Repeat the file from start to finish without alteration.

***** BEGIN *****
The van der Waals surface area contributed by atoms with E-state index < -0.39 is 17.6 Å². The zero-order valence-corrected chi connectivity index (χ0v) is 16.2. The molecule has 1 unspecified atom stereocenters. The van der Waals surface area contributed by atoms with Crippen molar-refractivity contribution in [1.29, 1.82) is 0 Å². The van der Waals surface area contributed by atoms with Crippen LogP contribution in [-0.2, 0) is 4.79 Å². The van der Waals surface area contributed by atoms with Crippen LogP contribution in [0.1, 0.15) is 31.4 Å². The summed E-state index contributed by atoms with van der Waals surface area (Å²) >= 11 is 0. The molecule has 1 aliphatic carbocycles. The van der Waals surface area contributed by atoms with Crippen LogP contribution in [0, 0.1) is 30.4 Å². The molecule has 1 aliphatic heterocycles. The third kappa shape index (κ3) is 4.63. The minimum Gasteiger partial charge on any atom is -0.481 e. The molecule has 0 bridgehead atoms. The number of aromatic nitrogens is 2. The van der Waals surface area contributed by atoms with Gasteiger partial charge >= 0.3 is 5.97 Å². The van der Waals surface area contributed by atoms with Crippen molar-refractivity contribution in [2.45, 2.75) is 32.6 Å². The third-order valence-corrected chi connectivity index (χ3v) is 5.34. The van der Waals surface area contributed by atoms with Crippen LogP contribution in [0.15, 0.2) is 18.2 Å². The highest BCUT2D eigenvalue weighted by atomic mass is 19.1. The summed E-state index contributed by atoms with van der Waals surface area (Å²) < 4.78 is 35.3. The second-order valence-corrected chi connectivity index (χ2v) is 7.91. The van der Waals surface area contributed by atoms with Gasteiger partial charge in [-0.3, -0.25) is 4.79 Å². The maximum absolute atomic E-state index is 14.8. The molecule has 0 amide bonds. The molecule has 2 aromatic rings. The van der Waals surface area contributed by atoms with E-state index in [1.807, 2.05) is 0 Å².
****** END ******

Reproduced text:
The van der Waals surface area contributed by atoms with E-state index < -0.39 is 17.6 Å². The zero-order valence-corrected chi connectivity index (χ0v) is 16.2. The molecule has 1 unspecified atom stereocenters. The van der Waals surface area contributed by atoms with Crippen molar-refractivity contribution in [1.29, 1.82) is 0 Å². The van der Waals surface area contributed by atoms with Crippen LogP contribution in [-0.2, 0) is 4.79 Å². The van der Waals surface area contributed by atoms with Crippen LogP contribution in [0.1, 0.15) is 31.4 Å². The summed E-state index contributed by atoms with van der Waals surface area (Å²) >= 11 is 0. The molecule has 1 aliphatic carbocycles. The van der Waals surface area contributed by atoms with Crippen LogP contribution in [0, 0.1) is 30.4 Å². The molecule has 1 aliphatic heterocycles. The third kappa shape index (κ3) is 4.63. The minimum Gasteiger partial charge on any atom is -0.481 e. The molecule has 0 bridgehead atoms. The number of aromatic nitrogens is 2. The van der Waals surface area contributed by atoms with Gasteiger partial charge >= 0.3 is 5.97 Å². The van der Waals surface area contributed by atoms with Crippen molar-refractivity contribution in [2.45, 2.75) is 32.6 Å². The third-order valence-corrected chi connectivity index (χ3v) is 5.34. The van der Waals surface area contributed by atoms with Crippen LogP contribution in [0.15, 0.2) is 18.2 Å². The highest BCUT2D eigenvalue weighted by atomic mass is 19.1. The summed E-state index contributed by atoms with van der Waals surface area (Å²) < 4.78 is 35.3. The second-order valence-corrected chi connectivity index (χ2v) is 7.91. The van der Waals surface area contributed by atoms with Gasteiger partial charge in [-0.3, -0.25) is 4.79 Å². The maximum absolute atomic E-state index is 14.8. The molecule has 0 amide bonds. The molecule has 2 aromatic rings. The van der Waals surface area contributed by atoms with E-state index in [1.807, 2.05) is 0 Å².